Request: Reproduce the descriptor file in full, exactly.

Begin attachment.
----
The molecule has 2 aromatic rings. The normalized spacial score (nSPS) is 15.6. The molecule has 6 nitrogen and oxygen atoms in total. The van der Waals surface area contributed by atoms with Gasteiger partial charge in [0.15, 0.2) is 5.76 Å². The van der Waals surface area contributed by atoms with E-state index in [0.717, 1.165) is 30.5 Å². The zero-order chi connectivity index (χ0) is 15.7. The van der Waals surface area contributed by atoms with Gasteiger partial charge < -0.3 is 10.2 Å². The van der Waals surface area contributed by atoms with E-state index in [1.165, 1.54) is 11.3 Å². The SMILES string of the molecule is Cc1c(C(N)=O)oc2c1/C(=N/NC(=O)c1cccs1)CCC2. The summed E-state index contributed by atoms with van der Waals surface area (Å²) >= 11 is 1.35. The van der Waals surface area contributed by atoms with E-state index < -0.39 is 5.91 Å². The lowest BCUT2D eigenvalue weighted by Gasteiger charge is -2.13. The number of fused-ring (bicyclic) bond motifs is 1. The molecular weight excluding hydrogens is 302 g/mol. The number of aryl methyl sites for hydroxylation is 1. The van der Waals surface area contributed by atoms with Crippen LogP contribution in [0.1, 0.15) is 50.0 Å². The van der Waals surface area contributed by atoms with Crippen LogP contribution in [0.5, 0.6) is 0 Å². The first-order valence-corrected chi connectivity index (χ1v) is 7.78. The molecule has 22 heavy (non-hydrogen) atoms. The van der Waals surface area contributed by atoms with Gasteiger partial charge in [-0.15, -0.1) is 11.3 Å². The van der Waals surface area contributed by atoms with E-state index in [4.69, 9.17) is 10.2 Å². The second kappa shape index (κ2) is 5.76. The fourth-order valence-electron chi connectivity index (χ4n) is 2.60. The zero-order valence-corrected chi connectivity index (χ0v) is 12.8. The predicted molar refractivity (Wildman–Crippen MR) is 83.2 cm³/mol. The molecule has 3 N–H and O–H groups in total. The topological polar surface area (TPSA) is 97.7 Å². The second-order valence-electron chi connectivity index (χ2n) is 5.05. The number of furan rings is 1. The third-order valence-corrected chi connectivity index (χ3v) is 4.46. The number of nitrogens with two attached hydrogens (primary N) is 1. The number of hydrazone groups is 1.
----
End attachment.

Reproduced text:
The molecule has 2 aromatic rings. The normalized spacial score (nSPS) is 15.6. The molecule has 6 nitrogen and oxygen atoms in total. The van der Waals surface area contributed by atoms with Gasteiger partial charge in [0.15, 0.2) is 5.76 Å². The van der Waals surface area contributed by atoms with E-state index in [0.717, 1.165) is 30.5 Å². The zero-order chi connectivity index (χ0) is 15.7. The van der Waals surface area contributed by atoms with Gasteiger partial charge < -0.3 is 10.2 Å². The van der Waals surface area contributed by atoms with E-state index in [1.165, 1.54) is 11.3 Å². The SMILES string of the molecule is Cc1c(C(N)=O)oc2c1/C(=N/NC(=O)c1cccs1)CCC2. The summed E-state index contributed by atoms with van der Waals surface area (Å²) >= 11 is 1.35. The van der Waals surface area contributed by atoms with E-state index < -0.39 is 5.91 Å². The lowest BCUT2D eigenvalue weighted by Gasteiger charge is -2.13. The number of fused-ring (bicyclic) bond motifs is 1. The molecular weight excluding hydrogens is 302 g/mol. The number of aryl methyl sites for hydroxylation is 1. The van der Waals surface area contributed by atoms with Crippen LogP contribution in [0.1, 0.15) is 50.0 Å². The van der Waals surface area contributed by atoms with Crippen LogP contribution in [0.5, 0.6) is 0 Å². The first-order valence-corrected chi connectivity index (χ1v) is 7.78. The molecule has 22 heavy (non-hydrogen) atoms. The van der Waals surface area contributed by atoms with Gasteiger partial charge in [-0.15, -0.1) is 11.3 Å². The van der Waals surface area contributed by atoms with E-state index in [4.69, 9.17) is 10.2 Å². The second kappa shape index (κ2) is 5.76. The fourth-order valence-electron chi connectivity index (χ4n) is 2.60. The zero-order valence-corrected chi connectivity index (χ0v) is 12.8. The predicted molar refractivity (Wildman–Crippen MR) is 83.2 cm³/mol. The molecule has 3 N–H and O–H groups in total. The topological polar surface area (TPSA) is 97.7 Å². The second-order valence-electron chi connectivity index (χ2n) is 5.05. The number of furan rings is 1. The third-order valence-corrected chi connectivity index (χ3v) is 4.46. The number of nitrogens with two attached hydrogens (primary N) is 1. The number of hydrazone groups is 1.